In the last ten years there has been a growing debate about accents. As English is being increasingly used around the world, more and more interactions are between non-native speakers. Does this have implications for pronunciation teaching?
Some people have suggested that pronunciation work should focus on a ‘phonological core’ that it seen by some as key to intelligibility. Examples of core pronunciation include:
- consonants and consonant clusters
- vowel length
- sentence stress
However, others have pointed out that pronunciation needs can be very individual. People could be learning to pass an exam and need to speak in a way that that exam requires. They may want to learn a variety of English that will help them in their particular professional environment. They may simply want to develop a certain accent because they like or value it.
The debate is an interesting one as it is clear that using English can be extremely international with many interactions not involving a native speaker. At the same time more traditional attitudes to ‘correct’ UK pronunciation such as modelling Received Pronunciation or BBC News circa 1960, are becoming less common. Moreover, it is clear that someone can have a ‘strong’ accent but be very well understood.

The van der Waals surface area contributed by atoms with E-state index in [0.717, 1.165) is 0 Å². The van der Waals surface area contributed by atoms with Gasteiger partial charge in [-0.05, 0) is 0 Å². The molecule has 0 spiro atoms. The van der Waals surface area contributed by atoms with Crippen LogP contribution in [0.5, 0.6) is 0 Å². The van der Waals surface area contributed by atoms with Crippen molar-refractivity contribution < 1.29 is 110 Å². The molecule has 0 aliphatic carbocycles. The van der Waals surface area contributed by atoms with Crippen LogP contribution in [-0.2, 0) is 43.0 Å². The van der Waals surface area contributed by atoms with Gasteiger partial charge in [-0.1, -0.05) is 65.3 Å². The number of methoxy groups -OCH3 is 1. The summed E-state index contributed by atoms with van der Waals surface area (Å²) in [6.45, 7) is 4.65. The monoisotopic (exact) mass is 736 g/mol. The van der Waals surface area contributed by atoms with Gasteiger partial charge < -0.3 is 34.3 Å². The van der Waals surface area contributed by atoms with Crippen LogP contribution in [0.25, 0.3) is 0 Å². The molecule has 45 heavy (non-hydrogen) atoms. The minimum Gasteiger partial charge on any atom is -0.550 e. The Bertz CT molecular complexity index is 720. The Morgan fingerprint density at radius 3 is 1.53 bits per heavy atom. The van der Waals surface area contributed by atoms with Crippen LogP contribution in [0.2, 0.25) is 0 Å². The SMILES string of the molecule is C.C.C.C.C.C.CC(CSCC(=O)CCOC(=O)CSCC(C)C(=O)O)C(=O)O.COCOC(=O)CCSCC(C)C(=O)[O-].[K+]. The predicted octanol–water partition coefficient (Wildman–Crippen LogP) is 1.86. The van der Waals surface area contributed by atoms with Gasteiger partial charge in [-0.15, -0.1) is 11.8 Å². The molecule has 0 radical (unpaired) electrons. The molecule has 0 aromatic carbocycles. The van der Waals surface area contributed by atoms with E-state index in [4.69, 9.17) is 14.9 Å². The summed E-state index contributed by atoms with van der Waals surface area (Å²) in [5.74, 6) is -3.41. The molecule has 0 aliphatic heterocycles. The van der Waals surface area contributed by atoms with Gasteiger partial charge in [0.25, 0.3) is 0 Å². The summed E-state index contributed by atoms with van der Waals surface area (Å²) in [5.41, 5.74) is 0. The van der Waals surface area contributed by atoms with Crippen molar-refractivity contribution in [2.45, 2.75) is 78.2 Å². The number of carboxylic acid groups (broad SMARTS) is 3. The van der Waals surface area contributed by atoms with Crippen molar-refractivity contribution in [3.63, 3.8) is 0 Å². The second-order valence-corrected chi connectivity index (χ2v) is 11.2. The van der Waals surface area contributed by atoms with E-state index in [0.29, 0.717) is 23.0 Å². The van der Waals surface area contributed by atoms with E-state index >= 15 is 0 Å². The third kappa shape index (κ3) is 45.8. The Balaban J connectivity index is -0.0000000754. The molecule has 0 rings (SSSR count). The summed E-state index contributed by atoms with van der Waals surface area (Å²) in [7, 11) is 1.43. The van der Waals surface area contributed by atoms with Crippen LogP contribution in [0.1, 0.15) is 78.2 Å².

It seems that from a teaching perspective, especially in a 1-1 situation, we should find out about a student’s preferences. Of course if they come to the UK and say that they want to speak like a Texan, they will be disappointed but it would inform you that explicit modelling of the finer points of RP would probably be inappropriate.
In practice, I suppose, most teachers use themselves as models. We don’t have much of a choice as few of us have the skills of a Hugh Laurie! However it is worth thinking about what to focus on, especially when you have limited time to work on pronunciation. Perhaps the combination of an informal pronunciation needs analysis and keeping one eye on the ‘core’ will help produce the best results.
If anyone has read ‘Teaching the Pronunciation of English as a Lingua Franca’ by Robin Walker (OUP 2010), please do post a comment.